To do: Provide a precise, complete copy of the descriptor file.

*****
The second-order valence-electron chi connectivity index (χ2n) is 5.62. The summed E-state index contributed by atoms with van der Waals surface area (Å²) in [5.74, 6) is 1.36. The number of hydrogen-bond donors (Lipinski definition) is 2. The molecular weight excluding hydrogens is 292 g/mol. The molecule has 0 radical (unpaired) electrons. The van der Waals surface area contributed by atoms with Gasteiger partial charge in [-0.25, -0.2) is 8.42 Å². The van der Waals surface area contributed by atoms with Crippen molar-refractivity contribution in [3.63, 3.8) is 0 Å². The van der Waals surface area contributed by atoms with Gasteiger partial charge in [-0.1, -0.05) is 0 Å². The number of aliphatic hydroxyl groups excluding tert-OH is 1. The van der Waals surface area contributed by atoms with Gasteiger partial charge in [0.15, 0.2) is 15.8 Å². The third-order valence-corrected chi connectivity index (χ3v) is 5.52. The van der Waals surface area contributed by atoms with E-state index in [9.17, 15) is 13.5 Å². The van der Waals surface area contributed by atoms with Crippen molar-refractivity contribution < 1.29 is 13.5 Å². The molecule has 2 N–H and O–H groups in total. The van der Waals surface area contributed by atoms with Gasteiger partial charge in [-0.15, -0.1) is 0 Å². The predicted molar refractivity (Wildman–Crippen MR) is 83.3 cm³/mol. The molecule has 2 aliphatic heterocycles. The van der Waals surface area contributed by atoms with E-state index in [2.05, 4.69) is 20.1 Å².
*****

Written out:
The second-order valence-electron chi connectivity index (χ2n) is 5.62. The summed E-state index contributed by atoms with van der Waals surface area (Å²) in [5.74, 6) is 1.36. The number of hydrogen-bond donors (Lipinski definition) is 2. The molecular weight excluding hydrogens is 292 g/mol. The molecule has 0 radical (unpaired) electrons. The van der Waals surface area contributed by atoms with Gasteiger partial charge in [-0.25, -0.2) is 8.42 Å². The van der Waals surface area contributed by atoms with Crippen molar-refractivity contribution in [3.63, 3.8) is 0 Å². The van der Waals surface area contributed by atoms with Gasteiger partial charge in [-0.1, -0.05) is 0 Å². The number of aliphatic hydroxyl groups excluding tert-OH is 1. The van der Waals surface area contributed by atoms with Gasteiger partial charge in [0.15, 0.2) is 15.8 Å². The third-order valence-corrected chi connectivity index (χ3v) is 5.52. The van der Waals surface area contributed by atoms with E-state index in [9.17, 15) is 13.5 Å². The van der Waals surface area contributed by atoms with Crippen molar-refractivity contribution < 1.29 is 13.5 Å². The molecule has 2 N–H and O–H groups in total. The van der Waals surface area contributed by atoms with Gasteiger partial charge in [-0.15, -0.1) is 0 Å². The predicted molar refractivity (Wildman–Crippen MR) is 83.3 cm³/mol. The molecule has 2 aliphatic heterocycles. The van der Waals surface area contributed by atoms with E-state index in [2.05, 4.69) is 20.1 Å².